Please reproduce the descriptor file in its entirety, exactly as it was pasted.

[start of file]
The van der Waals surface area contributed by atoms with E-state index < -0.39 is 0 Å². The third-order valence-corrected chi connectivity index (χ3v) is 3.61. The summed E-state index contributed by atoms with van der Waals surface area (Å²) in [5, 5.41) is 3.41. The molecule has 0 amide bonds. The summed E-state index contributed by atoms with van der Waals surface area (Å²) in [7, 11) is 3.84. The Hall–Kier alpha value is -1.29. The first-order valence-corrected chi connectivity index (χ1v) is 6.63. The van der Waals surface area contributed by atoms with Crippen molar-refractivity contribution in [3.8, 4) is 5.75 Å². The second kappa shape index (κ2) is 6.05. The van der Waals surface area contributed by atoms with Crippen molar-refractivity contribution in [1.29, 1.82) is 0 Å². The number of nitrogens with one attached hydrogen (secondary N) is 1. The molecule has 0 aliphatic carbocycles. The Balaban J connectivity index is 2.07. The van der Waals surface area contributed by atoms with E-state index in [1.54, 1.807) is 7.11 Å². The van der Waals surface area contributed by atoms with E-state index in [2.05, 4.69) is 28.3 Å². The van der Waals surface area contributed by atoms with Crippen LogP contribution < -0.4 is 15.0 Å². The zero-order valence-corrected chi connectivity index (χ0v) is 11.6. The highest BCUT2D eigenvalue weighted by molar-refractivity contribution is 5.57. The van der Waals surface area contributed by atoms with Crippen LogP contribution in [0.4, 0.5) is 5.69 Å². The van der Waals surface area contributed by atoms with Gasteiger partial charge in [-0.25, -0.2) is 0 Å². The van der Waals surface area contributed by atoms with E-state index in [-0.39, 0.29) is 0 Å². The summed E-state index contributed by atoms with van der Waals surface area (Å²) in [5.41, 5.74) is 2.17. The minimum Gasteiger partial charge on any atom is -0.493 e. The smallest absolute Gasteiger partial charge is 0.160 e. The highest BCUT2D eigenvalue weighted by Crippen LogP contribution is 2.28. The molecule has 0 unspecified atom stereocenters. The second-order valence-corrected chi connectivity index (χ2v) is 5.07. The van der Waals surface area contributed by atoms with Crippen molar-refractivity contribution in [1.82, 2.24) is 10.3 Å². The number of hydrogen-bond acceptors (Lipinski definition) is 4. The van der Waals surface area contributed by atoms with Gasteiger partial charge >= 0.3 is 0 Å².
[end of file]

The van der Waals surface area contributed by atoms with E-state index < -0.39 is 0 Å². The third-order valence-corrected chi connectivity index (χ3v) is 3.61. The summed E-state index contributed by atoms with van der Waals surface area (Å²) in [5, 5.41) is 3.41. The molecule has 0 amide bonds. The summed E-state index contributed by atoms with van der Waals surface area (Å²) in [7, 11) is 3.84. The Hall–Kier alpha value is -1.29. The first-order valence-corrected chi connectivity index (χ1v) is 6.63. The van der Waals surface area contributed by atoms with Crippen molar-refractivity contribution in [3.8, 4) is 5.75 Å². The second kappa shape index (κ2) is 6.05. The van der Waals surface area contributed by atoms with Crippen molar-refractivity contribution in [1.29, 1.82) is 0 Å². The number of nitrogens with one attached hydrogen (secondary N) is 1. The molecule has 0 aliphatic carbocycles. The Balaban J connectivity index is 2.07. The van der Waals surface area contributed by atoms with E-state index in [1.54, 1.807) is 7.11 Å². The van der Waals surface area contributed by atoms with E-state index in [2.05, 4.69) is 28.3 Å². The van der Waals surface area contributed by atoms with Crippen LogP contribution < -0.4 is 15.0 Å². The zero-order valence-corrected chi connectivity index (χ0v) is 11.6. The highest BCUT2D eigenvalue weighted by molar-refractivity contribution is 5.57. The van der Waals surface area contributed by atoms with Crippen LogP contribution in [0.4, 0.5) is 5.69 Å². The van der Waals surface area contributed by atoms with Gasteiger partial charge in [-0.25, -0.2) is 0 Å². The van der Waals surface area contributed by atoms with E-state index in [-0.39, 0.29) is 0 Å². The summed E-state index contributed by atoms with van der Waals surface area (Å²) in [5.41, 5.74) is 2.17. The minimum Gasteiger partial charge on any atom is -0.493 e. The smallest absolute Gasteiger partial charge is 0.160 e. The highest BCUT2D eigenvalue weighted by Crippen LogP contribution is 2.28. The molecule has 0 unspecified atom stereocenters. The second-order valence-corrected chi connectivity index (χ2v) is 5.07. The van der Waals surface area contributed by atoms with Crippen molar-refractivity contribution in [1.82, 2.24) is 10.3 Å². The number of hydrogen-bond acceptors (Lipinski definition) is 4. The van der Waals surface area contributed by atoms with Gasteiger partial charge >= 0.3 is 0 Å².